I've never read any of Christina Baker Kline's work but after this, I'm going to pick up a few more. This was moving, and in her descriptions, I was there at the farm, looking on at the sky, the dilapidated house, the sea, the woman with her back turned to me. in her words, I walk into the Olson home, see the lessons written in pictures, in old chests, in seashells, and forget about the labels I put on this woman in the famous painting, but take in all that is her. Through both Kline and Wyeth's eyes, Christina is not only seen and known, but we, the reader and art patrons are given a glimpse and a piece of (her) world.
About the Author
Christina Baker Kline is the author of instant New York Times bestseller A PIECE OF THE WORLD (Feb. 2017), about the relationship between the artist Andrew Wyeth and the subject of his best-known painting, Christina’s World. Kline has written five other novels -- Orphan Train, The Way Life Should Be, Sweet Water, Bird in Hand, and Desire Lines-- and written or edited five works of nonfiction. Her 2013 novel Orphan Train spent more than two years on the New York Times bestseller list, including five weeks at # 1, and was published in 40 countries. More than 100 communities and colleges have chosen it as a “One Book, One Read” selection. Her adaptation of Orphan Train for young readers is Orphan Train Girl (May 2017).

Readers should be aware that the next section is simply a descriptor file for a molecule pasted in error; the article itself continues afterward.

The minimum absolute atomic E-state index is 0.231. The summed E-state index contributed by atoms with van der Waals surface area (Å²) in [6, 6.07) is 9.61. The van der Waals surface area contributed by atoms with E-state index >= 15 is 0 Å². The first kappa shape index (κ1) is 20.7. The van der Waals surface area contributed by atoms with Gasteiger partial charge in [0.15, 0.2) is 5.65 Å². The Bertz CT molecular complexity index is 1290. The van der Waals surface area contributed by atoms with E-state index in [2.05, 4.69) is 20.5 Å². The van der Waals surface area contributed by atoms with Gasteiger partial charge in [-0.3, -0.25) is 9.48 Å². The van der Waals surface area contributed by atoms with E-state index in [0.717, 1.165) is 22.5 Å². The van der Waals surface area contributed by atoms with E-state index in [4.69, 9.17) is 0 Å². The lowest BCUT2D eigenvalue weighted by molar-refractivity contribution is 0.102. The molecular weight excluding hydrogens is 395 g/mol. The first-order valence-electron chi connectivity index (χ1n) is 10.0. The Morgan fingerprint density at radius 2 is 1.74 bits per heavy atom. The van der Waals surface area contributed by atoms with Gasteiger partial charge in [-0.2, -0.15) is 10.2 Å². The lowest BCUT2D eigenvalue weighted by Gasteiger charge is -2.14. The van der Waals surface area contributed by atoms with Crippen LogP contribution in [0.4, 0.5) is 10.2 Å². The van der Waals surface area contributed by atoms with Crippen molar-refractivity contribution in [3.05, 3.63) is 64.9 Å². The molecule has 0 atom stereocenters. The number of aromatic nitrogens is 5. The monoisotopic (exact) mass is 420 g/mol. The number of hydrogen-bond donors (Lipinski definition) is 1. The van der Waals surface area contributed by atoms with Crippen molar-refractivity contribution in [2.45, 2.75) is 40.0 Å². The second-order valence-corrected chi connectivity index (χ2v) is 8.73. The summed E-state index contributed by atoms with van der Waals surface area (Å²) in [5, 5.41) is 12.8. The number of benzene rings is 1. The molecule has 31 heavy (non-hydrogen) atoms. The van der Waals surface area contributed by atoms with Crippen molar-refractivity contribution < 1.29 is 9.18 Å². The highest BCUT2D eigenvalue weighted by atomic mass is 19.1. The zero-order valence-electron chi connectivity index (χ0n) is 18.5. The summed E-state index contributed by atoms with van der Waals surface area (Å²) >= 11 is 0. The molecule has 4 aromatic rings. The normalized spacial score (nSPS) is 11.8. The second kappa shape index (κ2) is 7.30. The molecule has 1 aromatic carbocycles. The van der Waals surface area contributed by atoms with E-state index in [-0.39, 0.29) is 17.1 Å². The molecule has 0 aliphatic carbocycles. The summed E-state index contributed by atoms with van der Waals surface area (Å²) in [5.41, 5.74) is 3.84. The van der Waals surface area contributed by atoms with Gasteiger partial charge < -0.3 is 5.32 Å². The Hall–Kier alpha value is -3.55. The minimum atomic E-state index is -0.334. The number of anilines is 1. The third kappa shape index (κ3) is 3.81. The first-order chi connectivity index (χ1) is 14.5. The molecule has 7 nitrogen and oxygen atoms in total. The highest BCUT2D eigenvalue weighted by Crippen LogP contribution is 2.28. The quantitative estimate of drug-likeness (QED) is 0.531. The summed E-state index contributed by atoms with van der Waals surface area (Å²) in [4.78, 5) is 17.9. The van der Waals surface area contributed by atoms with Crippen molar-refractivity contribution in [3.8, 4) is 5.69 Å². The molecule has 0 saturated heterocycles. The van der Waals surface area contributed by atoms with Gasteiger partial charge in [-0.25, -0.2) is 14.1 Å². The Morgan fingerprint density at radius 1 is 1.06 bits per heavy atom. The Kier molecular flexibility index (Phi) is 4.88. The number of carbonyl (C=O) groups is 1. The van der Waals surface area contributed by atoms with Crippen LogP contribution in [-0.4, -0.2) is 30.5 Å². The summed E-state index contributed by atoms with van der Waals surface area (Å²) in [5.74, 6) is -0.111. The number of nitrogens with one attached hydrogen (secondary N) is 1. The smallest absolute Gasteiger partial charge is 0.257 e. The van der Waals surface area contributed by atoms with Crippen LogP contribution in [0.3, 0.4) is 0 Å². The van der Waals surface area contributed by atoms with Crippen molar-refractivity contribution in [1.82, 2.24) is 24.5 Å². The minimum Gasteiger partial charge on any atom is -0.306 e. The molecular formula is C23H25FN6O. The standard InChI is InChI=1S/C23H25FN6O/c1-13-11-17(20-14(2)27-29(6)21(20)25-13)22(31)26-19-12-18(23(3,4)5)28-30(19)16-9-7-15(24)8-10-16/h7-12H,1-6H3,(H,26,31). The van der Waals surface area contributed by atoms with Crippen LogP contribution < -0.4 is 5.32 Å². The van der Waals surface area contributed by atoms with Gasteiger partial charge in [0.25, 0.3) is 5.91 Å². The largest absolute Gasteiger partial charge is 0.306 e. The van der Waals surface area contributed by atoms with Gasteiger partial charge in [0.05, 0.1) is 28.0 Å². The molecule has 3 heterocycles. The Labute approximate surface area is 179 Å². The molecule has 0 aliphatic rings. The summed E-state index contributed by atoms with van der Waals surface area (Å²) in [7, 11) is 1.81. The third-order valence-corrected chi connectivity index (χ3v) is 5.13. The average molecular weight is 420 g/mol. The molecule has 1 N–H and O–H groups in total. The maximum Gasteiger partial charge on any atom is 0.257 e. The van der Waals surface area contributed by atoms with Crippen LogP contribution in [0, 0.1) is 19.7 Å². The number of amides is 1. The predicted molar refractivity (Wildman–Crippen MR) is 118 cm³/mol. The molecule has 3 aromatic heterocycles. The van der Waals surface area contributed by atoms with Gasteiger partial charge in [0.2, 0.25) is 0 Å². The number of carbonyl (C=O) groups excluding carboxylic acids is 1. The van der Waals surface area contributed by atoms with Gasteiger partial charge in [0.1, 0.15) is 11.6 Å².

In addition to her novels, Kline has commissioned and edited two widely praised collections of original essays on the first year of parenthood and raising young children, Child of Mine and Room to Grow, and edited a book on grieving, Always Too Soon. She is coeditor, with Anne Burt, of a collection of personal essays called About Face: Women Write About What They See When They Look in the Mirror, and is co-author, with her mother, Christina Looper Baker, of a book on feminist mothers and daughters, The Conversation Begins. Her essays, articles, and reviews have appeared in The New York Times, the San Francisco Chronicle, Money, More, and Psychology Today, among other places.
Kline was born in Cambridge, England, and raised there as well as in the American South and Maine. She is a graduate of Yale, Cambridge, and the University of Virginia, where she was a Henry Hoyns Fellow in Fiction Writing. She has taught fiction and nonfiction writing, poetry, English literature, literary theory, and women’s studies at Yale, NYU, and Drew University, and served as Writer-in-Residence at Fordham University for four years. She is a recipient of several Geraldine R. Dodge Foundation Fellowships and Writer-in-Residence Fellowships at the Virginia Center for the Creative Arts. She is on the advisory board of Roots & Wings, a foster-care organization in NJ; The Criterion Theatre in Bar Harbor, ME; and the Montclair Animal Shelter, and supports a number of libraries and other associations.
Kline lives in an old house in Montclair, New Jersey, with her husband, David Kline, and three sons, Hayden, Will, and Eli. She spends as much time as possible in an even older house in Southwest Harbor, Maine.